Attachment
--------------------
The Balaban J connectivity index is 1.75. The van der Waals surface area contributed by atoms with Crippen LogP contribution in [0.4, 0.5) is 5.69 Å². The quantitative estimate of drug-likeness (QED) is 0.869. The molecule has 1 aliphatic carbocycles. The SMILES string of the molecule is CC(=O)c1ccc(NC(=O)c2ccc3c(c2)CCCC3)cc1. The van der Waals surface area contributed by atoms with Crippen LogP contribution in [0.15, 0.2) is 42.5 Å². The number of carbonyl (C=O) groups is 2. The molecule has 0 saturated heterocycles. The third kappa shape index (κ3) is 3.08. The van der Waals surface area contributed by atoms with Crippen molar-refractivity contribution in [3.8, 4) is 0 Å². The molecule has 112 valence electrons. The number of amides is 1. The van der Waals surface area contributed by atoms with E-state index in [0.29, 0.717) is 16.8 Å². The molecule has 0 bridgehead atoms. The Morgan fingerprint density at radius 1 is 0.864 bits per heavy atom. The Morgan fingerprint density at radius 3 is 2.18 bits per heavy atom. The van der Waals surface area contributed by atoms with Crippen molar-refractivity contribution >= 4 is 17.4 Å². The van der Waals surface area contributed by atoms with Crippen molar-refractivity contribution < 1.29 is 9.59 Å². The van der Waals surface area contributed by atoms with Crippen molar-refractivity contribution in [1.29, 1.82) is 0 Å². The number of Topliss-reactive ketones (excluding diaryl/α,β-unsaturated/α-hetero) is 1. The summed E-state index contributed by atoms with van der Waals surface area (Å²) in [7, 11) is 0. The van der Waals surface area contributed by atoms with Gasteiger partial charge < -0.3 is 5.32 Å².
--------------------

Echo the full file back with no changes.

The Balaban J connectivity index is 1.75. The van der Waals surface area contributed by atoms with Crippen LogP contribution in [0.4, 0.5) is 5.69 Å². The quantitative estimate of drug-likeness (QED) is 0.869. The molecule has 1 aliphatic carbocycles. The SMILES string of the molecule is CC(=O)c1ccc(NC(=O)c2ccc3c(c2)CCCC3)cc1. The van der Waals surface area contributed by atoms with Crippen LogP contribution in [0.15, 0.2) is 42.5 Å². The number of carbonyl (C=O) groups is 2. The molecule has 0 saturated heterocycles. The third kappa shape index (κ3) is 3.08. The van der Waals surface area contributed by atoms with Crippen molar-refractivity contribution in [3.8, 4) is 0 Å². The molecule has 112 valence electrons. The number of amides is 1. The van der Waals surface area contributed by atoms with E-state index in [0.29, 0.717) is 16.8 Å². The molecule has 0 bridgehead atoms. The Morgan fingerprint density at radius 1 is 0.864 bits per heavy atom. The Morgan fingerprint density at radius 3 is 2.18 bits per heavy atom. The van der Waals surface area contributed by atoms with Crippen molar-refractivity contribution >= 4 is 17.4 Å². The van der Waals surface area contributed by atoms with Crippen molar-refractivity contribution < 1.29 is 9.59 Å². The van der Waals surface area contributed by atoms with Crippen molar-refractivity contribution in [1.29, 1.82) is 0 Å². The number of Topliss-reactive ketones (excluding diaryl/α,β-unsaturated/α-hetero) is 1. The summed E-state index contributed by atoms with van der Waals surface area (Å²) in [7, 11) is 0. The van der Waals surface area contributed by atoms with Gasteiger partial charge < -0.3 is 5.32 Å².